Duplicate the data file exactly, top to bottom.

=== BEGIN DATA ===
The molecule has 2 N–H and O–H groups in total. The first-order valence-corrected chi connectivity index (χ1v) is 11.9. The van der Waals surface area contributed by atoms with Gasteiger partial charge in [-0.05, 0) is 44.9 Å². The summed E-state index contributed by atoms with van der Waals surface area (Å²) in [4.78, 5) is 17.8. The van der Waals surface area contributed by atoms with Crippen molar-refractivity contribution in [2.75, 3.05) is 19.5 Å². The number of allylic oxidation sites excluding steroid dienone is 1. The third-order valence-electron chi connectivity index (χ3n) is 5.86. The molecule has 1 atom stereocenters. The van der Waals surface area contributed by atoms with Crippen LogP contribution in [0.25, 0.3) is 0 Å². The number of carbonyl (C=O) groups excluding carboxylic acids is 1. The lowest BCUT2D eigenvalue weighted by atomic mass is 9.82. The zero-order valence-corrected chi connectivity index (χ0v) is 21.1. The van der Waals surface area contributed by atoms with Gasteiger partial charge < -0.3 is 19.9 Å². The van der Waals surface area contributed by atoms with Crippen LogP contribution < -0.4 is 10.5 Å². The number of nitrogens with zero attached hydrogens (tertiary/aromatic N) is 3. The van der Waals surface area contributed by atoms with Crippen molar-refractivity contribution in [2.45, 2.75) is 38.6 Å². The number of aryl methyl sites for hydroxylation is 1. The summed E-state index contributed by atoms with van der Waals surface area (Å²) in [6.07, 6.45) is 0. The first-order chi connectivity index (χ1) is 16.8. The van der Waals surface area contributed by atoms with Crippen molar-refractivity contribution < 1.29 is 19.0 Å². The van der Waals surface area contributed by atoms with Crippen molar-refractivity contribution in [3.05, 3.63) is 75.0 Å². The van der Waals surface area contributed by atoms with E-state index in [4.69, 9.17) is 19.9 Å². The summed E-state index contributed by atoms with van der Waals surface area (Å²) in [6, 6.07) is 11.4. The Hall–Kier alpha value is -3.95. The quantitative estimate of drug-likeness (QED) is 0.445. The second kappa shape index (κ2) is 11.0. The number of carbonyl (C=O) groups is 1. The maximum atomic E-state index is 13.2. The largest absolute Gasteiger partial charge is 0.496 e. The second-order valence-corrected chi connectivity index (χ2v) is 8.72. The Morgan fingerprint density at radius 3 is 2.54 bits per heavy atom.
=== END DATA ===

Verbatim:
The molecule has 2 N–H and O–H groups in total. The first-order valence-corrected chi connectivity index (χ1v) is 11.9. The van der Waals surface area contributed by atoms with Gasteiger partial charge in [-0.05, 0) is 44.9 Å². The summed E-state index contributed by atoms with van der Waals surface area (Å²) in [4.78, 5) is 17.8. The van der Waals surface area contributed by atoms with Crippen molar-refractivity contribution in [2.75, 3.05) is 19.5 Å². The number of allylic oxidation sites excluding steroid dienone is 1. The third-order valence-electron chi connectivity index (χ3n) is 5.86. The molecule has 1 atom stereocenters. The van der Waals surface area contributed by atoms with Crippen LogP contribution in [0.25, 0.3) is 0 Å². The number of carbonyl (C=O) groups excluding carboxylic acids is 1. The lowest BCUT2D eigenvalue weighted by atomic mass is 9.82. The zero-order valence-corrected chi connectivity index (χ0v) is 21.1. The van der Waals surface area contributed by atoms with Gasteiger partial charge < -0.3 is 19.9 Å². The van der Waals surface area contributed by atoms with Crippen LogP contribution < -0.4 is 10.5 Å². The number of nitrogens with zero attached hydrogens (tertiary/aromatic N) is 3. The van der Waals surface area contributed by atoms with Crippen molar-refractivity contribution in [2.45, 2.75) is 38.6 Å². The number of aryl methyl sites for hydroxylation is 1. The summed E-state index contributed by atoms with van der Waals surface area (Å²) in [6.07, 6.45) is 0. The first-order chi connectivity index (χ1) is 16.8. The van der Waals surface area contributed by atoms with Crippen molar-refractivity contribution < 1.29 is 19.0 Å². The van der Waals surface area contributed by atoms with Crippen molar-refractivity contribution in [3.05, 3.63) is 75.0 Å². The van der Waals surface area contributed by atoms with E-state index in [4.69, 9.17) is 19.9 Å². The summed E-state index contributed by atoms with van der Waals surface area (Å²) in [6, 6.07) is 11.4. The Hall–Kier alpha value is -3.95. The quantitative estimate of drug-likeness (QED) is 0.445. The second kappa shape index (κ2) is 11.0. The number of carbonyl (C=O) groups is 1. The maximum atomic E-state index is 13.2. The largest absolute Gasteiger partial charge is 0.496 e. The second-order valence-corrected chi connectivity index (χ2v) is 8.72. The Morgan fingerprint density at radius 3 is 2.54 bits per heavy atom.